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November 1, 2018

REMEMBERING NOVEMBER

 

 

We used to rake the leaves into a pile, then we jumped into the pile, and then we burned them. The smell of burning leaves was the defining moment that meant frosty short days were coming, and we would be spending more time indoors getting warm. Going to a warm place makes me think of the Dirty Dog and all the good people who help us forget that we will be having plenty of grey and cold days ahead of us. The guy who by example makes life tolerable is Willie Jones, Director of Food, Beverage and All That Jazz at the Dirty Dog. Willy never seems to get down on life, and his upbeat spirit will help us get through Michigan’s fall and winter blues.

 

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Normally we would be reading Willie Jones’ Corner where he tells us tales of the good old days at the Dirty Dog Jazz Café, and the plans for the good days coming up at the Dirty Dog. However, Willie is on a deserved vacation. He will be back next week, and with his return we will once again get his take on what is happening. Stay tuned.

 

He has assembled a team ready to follow his example of providing excellent service with grace, and Willie has already put in place a schedule of great jazz artists.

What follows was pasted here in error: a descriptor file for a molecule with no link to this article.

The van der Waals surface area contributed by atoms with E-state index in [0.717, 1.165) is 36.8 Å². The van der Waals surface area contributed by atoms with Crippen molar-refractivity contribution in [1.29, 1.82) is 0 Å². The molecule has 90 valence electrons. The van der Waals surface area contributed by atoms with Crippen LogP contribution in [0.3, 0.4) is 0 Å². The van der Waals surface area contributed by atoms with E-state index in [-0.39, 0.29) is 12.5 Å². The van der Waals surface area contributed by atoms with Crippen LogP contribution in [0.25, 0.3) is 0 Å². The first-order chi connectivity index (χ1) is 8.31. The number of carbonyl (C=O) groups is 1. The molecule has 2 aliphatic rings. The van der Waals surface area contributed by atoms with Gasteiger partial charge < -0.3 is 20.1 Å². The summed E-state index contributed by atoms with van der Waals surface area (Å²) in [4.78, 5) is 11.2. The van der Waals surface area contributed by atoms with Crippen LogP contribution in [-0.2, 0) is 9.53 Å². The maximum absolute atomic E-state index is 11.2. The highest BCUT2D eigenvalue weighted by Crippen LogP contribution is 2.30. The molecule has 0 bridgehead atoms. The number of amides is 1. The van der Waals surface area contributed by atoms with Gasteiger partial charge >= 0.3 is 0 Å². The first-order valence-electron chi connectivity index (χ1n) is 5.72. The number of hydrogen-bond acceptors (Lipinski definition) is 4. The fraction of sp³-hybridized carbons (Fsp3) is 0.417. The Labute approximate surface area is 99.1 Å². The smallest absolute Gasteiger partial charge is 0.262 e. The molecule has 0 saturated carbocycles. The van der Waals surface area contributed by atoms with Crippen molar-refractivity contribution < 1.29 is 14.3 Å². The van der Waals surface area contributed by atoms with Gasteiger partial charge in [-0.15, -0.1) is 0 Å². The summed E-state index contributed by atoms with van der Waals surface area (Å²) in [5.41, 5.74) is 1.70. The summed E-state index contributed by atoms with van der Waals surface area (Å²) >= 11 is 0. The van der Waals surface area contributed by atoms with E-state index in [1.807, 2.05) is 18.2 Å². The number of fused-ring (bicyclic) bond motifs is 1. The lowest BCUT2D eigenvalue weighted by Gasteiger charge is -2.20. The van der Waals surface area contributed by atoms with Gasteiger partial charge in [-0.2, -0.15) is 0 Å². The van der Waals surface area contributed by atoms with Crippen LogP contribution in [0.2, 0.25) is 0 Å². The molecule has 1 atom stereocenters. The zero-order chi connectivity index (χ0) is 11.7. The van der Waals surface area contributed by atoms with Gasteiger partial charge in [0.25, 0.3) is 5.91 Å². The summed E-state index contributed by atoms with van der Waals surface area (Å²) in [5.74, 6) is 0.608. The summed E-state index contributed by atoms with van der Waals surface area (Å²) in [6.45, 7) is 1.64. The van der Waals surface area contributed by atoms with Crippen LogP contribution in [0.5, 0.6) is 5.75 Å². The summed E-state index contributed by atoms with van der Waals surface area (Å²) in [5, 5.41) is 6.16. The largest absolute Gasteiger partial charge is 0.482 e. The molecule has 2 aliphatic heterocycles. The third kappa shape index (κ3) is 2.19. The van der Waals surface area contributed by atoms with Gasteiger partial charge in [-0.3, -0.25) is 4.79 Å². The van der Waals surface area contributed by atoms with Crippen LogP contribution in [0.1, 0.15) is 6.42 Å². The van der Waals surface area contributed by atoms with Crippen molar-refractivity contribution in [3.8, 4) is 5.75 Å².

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Before Skeeto Valdez sits down at his drums, Willie will be back in his role as announcer with his familiar call ” WELCOME TO THE DIRTY DOG”.

 

John Osler

 

To help you fight the November blahs here is Willie’s lineup for November

 

COMING TO THE DIRTY DOG IN NOVEMBER

 

October 31 – November 1

 

SKEETO VALDEZ

 

 

THE LOVABLE SKEETO VALDEZ WILL BE COMING BACK TO THE DIRTY DOG

 

Skeeto Valdez will return this week leading one of his Fun House Bands. He will bring his unabashed good nature and solid drumming.  Get ready to call the roof repair guys!

 

 

 

November 2,3

 

CAMERON GRAVES

 

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Following Skeeto will be Cameron Graves, who  is part of the genre-blurring Los Angeles collective West Coast Get Down who blend elements of Jazz, Classical, Rock and Hip-Hop. Cameron has recently released his first album for Mack Avenue Records. Planetary Prince.